Immigration matters can be tough to navigate as a newcomer — which is why in the US, there are designated school officials to help out. This university staff member liaises between international students, the school, and the US government, making them your go-to person for all immigration and travel matters in the US.
As you may know, US universities must be certified by the US Student and Exchange Visitor Programme (SVEP) to enrol international students. Each SVEP-certified institution has a designated school official, or a DSO. “It’s very important that the student meets with his/her DSO upon entering the US to procure information concerning the legalities of his/her stay in the US. An international student must be enrolled in a full-time qualifying course and must complete class attendance and course work as required,” immigration lawyer Poorvi Chothani writes in The Economic Times.
Here’s a look at the roles of a designated school official.
Designated school officials help secure visa
If you are coming to the US, you would be familiar with the visa types for international students. You must have an F-1 academic student visa or M-1 vocational student visa, which can be obtained at a US embassy or consular office back home. A key document in this process is Form I-20, Certificate of Eligibility for Nonimmigrant Student Status, which is typically mailed to applicants.
“A student’s Form I-20 is a document issued to international students accepted by SEVP-certified schools that indicates a student’s primary purpose for coming to the US,” Chothani explains. “Assuming the travel ban is rescinded, an international student can procure a visa and travel to the US, he or she may enter the country up to 30 days prior to the official programme start date, as listed on their Form I-20.”
As a pandemic measure, DSOs are now allowed to email you a scanned copy of the Form I-20 instead. Jonathan Moor from the US Immigration and Customs Enforcement (ICE) at the Department of Homeland Security (DHS) confirmed this with US News, adding that those seeking to defer their start date listed on the I-20 “should speak with their designated school official as soon as possible to receive an updated Form I-20 with a new programme start date.” International students are only allowed to defer before they arrive in the US, so you will complete this process remotely.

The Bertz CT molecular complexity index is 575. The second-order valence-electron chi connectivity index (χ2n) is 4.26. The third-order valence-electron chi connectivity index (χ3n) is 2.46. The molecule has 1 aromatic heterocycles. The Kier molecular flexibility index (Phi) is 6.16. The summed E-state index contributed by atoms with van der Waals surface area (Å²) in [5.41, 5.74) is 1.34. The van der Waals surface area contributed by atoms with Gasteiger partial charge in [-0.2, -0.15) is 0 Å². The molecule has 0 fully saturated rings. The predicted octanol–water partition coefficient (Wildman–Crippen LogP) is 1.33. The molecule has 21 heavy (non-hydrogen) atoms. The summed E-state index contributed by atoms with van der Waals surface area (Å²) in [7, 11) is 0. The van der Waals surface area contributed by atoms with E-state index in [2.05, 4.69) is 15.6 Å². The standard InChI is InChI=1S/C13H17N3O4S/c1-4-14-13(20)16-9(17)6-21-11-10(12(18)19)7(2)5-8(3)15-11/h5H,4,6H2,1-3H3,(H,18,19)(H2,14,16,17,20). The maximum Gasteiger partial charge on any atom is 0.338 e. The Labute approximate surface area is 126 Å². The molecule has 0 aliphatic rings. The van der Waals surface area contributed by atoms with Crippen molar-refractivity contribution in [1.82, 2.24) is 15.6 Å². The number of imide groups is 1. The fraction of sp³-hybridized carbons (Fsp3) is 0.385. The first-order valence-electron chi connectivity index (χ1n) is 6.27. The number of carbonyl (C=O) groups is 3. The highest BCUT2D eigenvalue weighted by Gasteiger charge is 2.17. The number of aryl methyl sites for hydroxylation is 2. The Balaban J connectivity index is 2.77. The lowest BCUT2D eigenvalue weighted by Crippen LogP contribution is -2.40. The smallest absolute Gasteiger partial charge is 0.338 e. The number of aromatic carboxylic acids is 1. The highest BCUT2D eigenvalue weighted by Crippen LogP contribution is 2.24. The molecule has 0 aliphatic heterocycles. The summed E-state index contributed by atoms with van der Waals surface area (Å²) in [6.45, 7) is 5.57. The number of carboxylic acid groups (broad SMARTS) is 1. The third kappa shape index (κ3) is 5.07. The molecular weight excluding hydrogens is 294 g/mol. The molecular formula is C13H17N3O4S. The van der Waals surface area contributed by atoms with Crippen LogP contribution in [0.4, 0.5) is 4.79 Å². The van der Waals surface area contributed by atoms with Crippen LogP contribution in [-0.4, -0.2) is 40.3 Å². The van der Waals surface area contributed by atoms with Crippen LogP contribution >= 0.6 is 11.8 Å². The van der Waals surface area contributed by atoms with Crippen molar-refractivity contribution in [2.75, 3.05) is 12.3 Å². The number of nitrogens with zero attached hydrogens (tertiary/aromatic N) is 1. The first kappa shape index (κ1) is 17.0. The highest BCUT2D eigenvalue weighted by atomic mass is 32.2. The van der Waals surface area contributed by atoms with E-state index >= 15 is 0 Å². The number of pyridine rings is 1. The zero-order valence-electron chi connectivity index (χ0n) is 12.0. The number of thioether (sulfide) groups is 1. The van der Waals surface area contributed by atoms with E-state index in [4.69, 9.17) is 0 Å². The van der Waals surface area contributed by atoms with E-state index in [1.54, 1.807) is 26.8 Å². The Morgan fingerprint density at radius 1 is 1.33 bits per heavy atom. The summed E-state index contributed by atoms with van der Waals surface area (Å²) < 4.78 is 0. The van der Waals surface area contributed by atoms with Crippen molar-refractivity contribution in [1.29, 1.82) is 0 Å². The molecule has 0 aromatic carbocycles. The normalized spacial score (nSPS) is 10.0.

Designated school officials assist in transfers
Besides that, your DSO also plays a role if you wish to change your major or programme, ask for an extension, or transfer to a different institution. They ensure that you meet the required credit hours for your study level. Reduced course loads and withdrawals must therefore be authorised by your DSO, too.
Plus, to change majors or schools you first need a new Form I-20. Your DSO must check that your I-20 is updated and sign it again every year. Only then will you be able to use it as a supporting document for your student visa in the US.
“In the event that a student forgets to have their I-20 signed, the US port of entry officer can issue the student an I-515A. This gives the student 30 days to talk to their DSO and get their documents in order,” said Nevena Martinovic, director of YouGrad and member of the Higher Education Consultants Association.
Designated school officials aid with travel and work in the US
On that note, your DSO should be up-to-date on your location while you are on a student visa. They should be notified before you take a leave of absence from school or travel beyond the US. Think of them as part of your university support system; they provide advice based on your unique scenario and keep up on your wellbeing during tough times such as the ongoing pandemic.
Bonus: DSOs help out when you are changing your name or address, or when you’re applying for a driver’s license or Social Security number as an international student. You should check that your SEVIS record is active before applying for any of these.
Besides that, you should discuss your work plans with your DSO. Even working on campus or starting your own small enterprise counts as employment, so check with your DSO if this affects your immigration status at all. If you wish to stay after graduation under the Optional Practical Training (OPT) or Curricular Practical Training (CPT) programmes, your DSO would also know how and where to start — especially since work authorisation in the US is based on federal regulations. Both OPT and CPT require the issuance of a new Form I-20.